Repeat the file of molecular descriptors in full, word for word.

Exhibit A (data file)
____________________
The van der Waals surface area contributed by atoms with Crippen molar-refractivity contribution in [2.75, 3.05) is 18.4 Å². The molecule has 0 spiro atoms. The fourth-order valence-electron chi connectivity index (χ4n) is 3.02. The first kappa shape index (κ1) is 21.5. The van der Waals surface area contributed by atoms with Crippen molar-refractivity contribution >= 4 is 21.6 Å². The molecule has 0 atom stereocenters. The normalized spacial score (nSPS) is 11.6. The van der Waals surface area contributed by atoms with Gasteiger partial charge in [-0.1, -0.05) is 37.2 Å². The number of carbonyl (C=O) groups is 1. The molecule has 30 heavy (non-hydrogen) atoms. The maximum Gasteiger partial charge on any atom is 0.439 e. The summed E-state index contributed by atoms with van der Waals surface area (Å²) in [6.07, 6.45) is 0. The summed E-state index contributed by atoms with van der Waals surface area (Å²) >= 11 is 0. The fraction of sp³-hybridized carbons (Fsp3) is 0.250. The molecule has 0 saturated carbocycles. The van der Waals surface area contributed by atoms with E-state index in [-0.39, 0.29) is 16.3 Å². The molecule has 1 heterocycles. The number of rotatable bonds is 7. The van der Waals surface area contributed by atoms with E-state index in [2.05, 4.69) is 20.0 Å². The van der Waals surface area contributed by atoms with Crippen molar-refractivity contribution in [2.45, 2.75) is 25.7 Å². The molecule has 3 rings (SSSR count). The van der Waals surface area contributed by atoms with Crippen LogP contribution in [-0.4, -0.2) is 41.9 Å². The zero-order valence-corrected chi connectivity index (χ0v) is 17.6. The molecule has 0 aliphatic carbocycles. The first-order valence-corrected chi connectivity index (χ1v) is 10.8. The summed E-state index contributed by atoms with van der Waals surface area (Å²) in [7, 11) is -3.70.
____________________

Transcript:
The van der Waals surface area contributed by atoms with Crippen molar-refractivity contribution in [2.75, 3.05) is 18.4 Å². The molecule has 0 spiro atoms. The fourth-order valence-electron chi connectivity index (χ4n) is 3.02. The first kappa shape index (κ1) is 21.5. The van der Waals surface area contributed by atoms with Crippen molar-refractivity contribution >= 4 is 21.6 Å². The molecule has 0 atom stereocenters. The normalized spacial score (nSPS) is 11.6. The van der Waals surface area contributed by atoms with Gasteiger partial charge in [-0.1, -0.05) is 37.2 Å². The number of carbonyl (C=O) groups is 1. The molecule has 30 heavy (non-hydrogen) atoms. The maximum Gasteiger partial charge on any atom is 0.439 e. The summed E-state index contributed by atoms with van der Waals surface area (Å²) in [6.07, 6.45) is 0. The summed E-state index contributed by atoms with van der Waals surface area (Å²) >= 11 is 0. The fraction of sp³-hybridized carbons (Fsp3) is 0.250. The molecule has 0 saturated carbocycles. The van der Waals surface area contributed by atoms with E-state index in [-0.39, 0.29) is 16.3 Å². The molecule has 1 heterocycles. The number of rotatable bonds is 7. The van der Waals surface area contributed by atoms with E-state index in [2.05, 4.69) is 20.0 Å². The van der Waals surface area contributed by atoms with Crippen molar-refractivity contribution in [2.45, 2.75) is 25.7 Å². The molecule has 3 rings (SSSR count). The van der Waals surface area contributed by atoms with Crippen LogP contribution in [-0.4, -0.2) is 41.9 Å². The zero-order valence-corrected chi connectivity index (χ0v) is 17.6. The molecule has 0 aliphatic carbocycles. The first-order valence-corrected chi connectivity index (χ1v) is 10.8. The summed E-state index contributed by atoms with van der Waals surface area (Å²) in [7, 11) is -3.70.